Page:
Next, I took a wood rasp and cleaned up the saw marks into the hole cuts.
I then began the assembly by attaching the sides. I used glue and pocket screws. I used my Kreg Right Angle Clamp to hold the side in place while I screwed it. Once I did the sides, I did both ends. I started by pilot hole drilling so I wouldn’t split the ends. For the non-guided end, I also used pocket screws.
Next, I moved on to the guild rails. These would be constructed using the truest 1 x 6 and 2 x 4 material I had. The 1 x 6 would provide the base and the 2 x 4 would be screwed onto it. for a T shape. I pilot hole drilled all the screw holes first so the boards would not split in any way. I ensured each hole was countersunk using my countersink bit. I then used my small slide square to ensure the 2 x 4 was dead center in the 1 x 6 before screwing them together using Kreg Pocket Screws. This was not glued so I could adjust as necessary.
I visually checked the guide rail for straight using the line of sight method. This is a method where you look down the board and you should not see any bows or dips in the board. The end should disappear as soon as you line it up with the other end. I repeated for the other guide rail.
With the 2 x 4 centered in the 1 x 6, it allows for clamping on each end of the guide rail to hold it down. It also allows for the piece you’re flattening to ride on the inside lip.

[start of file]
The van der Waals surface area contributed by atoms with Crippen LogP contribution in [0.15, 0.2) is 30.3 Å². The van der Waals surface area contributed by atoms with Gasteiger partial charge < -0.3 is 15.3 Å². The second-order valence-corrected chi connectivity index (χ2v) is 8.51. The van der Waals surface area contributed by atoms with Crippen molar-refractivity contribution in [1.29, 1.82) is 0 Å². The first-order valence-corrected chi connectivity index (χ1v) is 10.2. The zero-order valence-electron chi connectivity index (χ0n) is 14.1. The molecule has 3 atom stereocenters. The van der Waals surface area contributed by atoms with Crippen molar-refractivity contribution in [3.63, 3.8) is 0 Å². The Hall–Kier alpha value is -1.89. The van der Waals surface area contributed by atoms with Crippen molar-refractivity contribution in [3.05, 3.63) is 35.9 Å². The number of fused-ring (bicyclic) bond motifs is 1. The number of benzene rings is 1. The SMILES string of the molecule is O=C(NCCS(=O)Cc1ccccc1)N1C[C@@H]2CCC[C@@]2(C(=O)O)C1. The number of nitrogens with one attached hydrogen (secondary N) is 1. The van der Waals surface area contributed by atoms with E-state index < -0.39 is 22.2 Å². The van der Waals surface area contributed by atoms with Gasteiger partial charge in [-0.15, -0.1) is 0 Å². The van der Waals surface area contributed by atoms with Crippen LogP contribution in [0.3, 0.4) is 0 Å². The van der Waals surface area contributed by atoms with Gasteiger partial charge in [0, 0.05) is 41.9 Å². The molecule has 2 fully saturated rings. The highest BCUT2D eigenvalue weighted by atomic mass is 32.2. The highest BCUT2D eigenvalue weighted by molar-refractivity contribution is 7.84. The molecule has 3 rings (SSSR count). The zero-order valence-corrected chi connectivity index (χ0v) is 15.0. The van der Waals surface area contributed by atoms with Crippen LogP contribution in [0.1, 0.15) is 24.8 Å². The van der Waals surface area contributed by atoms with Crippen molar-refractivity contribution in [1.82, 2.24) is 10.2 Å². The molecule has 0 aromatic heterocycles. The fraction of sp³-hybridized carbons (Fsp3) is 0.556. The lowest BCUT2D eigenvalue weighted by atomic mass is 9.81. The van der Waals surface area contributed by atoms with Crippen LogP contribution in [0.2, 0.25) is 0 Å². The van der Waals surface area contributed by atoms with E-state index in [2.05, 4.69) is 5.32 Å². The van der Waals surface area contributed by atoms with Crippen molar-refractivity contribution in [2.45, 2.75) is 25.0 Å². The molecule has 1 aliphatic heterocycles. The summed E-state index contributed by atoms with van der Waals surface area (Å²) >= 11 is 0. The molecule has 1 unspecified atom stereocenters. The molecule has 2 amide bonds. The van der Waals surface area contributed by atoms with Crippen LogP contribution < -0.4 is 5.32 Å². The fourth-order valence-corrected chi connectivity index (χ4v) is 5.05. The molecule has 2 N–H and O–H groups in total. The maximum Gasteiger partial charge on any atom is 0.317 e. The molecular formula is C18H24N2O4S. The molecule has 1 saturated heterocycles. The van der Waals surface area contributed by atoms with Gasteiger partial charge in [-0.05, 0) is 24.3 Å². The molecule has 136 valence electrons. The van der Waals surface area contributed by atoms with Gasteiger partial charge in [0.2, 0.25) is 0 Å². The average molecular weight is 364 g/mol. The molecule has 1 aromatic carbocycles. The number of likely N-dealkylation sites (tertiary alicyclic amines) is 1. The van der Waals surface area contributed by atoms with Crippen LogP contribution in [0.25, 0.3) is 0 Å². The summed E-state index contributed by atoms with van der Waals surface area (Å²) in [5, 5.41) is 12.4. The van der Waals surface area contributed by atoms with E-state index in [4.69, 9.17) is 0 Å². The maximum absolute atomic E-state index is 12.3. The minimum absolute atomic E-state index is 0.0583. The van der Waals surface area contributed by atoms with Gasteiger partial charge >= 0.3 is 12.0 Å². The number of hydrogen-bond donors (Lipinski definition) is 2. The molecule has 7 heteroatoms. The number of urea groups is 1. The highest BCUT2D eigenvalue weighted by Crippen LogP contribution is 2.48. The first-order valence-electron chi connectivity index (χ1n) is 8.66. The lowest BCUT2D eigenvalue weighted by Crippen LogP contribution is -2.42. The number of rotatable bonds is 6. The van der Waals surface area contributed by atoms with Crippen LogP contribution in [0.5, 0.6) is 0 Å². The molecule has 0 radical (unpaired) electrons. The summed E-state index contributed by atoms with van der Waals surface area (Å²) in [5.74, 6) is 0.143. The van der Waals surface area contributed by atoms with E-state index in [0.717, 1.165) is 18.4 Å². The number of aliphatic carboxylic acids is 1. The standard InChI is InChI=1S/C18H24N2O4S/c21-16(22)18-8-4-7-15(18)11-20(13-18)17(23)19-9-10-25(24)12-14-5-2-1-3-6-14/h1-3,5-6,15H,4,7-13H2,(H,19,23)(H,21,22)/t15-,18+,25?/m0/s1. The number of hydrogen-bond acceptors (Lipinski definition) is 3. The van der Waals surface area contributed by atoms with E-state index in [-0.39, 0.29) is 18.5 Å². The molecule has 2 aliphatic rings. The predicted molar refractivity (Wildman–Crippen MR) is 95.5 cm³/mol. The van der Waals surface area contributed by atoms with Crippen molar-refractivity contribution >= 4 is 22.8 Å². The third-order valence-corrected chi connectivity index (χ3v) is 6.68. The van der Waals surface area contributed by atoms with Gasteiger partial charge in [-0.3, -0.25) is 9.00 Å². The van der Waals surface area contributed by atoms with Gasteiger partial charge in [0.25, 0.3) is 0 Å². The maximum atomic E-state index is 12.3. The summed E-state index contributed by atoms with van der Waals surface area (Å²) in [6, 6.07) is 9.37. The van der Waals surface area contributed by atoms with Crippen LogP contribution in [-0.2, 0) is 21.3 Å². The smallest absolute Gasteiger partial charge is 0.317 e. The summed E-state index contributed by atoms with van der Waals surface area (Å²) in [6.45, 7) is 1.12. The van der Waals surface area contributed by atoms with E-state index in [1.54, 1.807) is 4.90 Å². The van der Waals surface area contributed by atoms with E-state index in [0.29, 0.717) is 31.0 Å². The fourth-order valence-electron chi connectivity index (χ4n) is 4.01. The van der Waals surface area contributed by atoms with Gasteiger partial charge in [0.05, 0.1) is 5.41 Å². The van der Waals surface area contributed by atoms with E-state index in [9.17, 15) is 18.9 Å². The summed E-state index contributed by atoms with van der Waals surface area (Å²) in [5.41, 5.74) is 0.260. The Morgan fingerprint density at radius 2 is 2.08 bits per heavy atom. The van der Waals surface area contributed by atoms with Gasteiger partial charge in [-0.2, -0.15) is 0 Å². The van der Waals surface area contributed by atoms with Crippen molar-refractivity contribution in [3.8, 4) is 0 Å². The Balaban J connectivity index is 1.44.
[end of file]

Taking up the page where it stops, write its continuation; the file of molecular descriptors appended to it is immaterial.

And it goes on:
I then proceeded to finish sanding the carriage so it was really smooth. I did this using my DeWalt palm sander, taking precautions to use my Eclipse respirator to keep the fine dust particles out of my lungs and earmuffs. To keep vibrations down I used Rockler Bench Cookies to hold the carriage off my existing workbench.
After sanding it smooth I used Johnson’s paste wax to was the carriage at any point where the router might hit.
And with that, that is pretty much it. This massive router sled is complete. You’ll get to see it use in my Workbench Series so stay tuned for that.
As always if you have any questions or comments post them below or on my YouTube video comments section and I’ll do my best to respond.
I’ve included a few Amazon Links below for the equipment and materials I used.
Equipment and Materials
- 4 Way Wood Rasp File
- Bench Cookies
- Countersink Drill Bit Set
- Craftsman 10″ Table saw (with upgrades)
- DeWalt Palm Sander 1/4 Sheet
- Eclipse Half Mask Respirator S/M
- IRWIN QUICK-GRIP Bar Clamp, One-Handed, Medium-Duty, 12-Inch
- Kobalt 24-Volt Max Lithium Ion (Li-ion) 1/2-in Cordless Brushless Drill
- Kreg Pocket Hole Jig K4 Master System
- Kreg SML-C125 Coarse Thread 1-1/4 Screws
- LENOX Tools Hole Saw with Arbor, Speed Slot, 3-Inch
- MLCS 9167 Safety Push Block and 5-Piece Stick Package
- Porter Cable Random Orbital Sander
- SC Johnson Paste Wax
- Stainless Steel Corked Backed Metal Ruler
- Titebond II Glue
- Triton MOF001 2-1/4 HP Plunge Router
- Walker’s Razor Slim Passive Earmuffs
I hope you find this video useful and can use some of the tips presented. Feel free to leave any comments, suggestions, or experiences you have had below.
Some of the links in my video description and article above are Amazon Affiliate links. As an Amazon Associate, I earn from qualifying purchases. If you would like to make a different purchase from Amazon, you can also use the storewide link.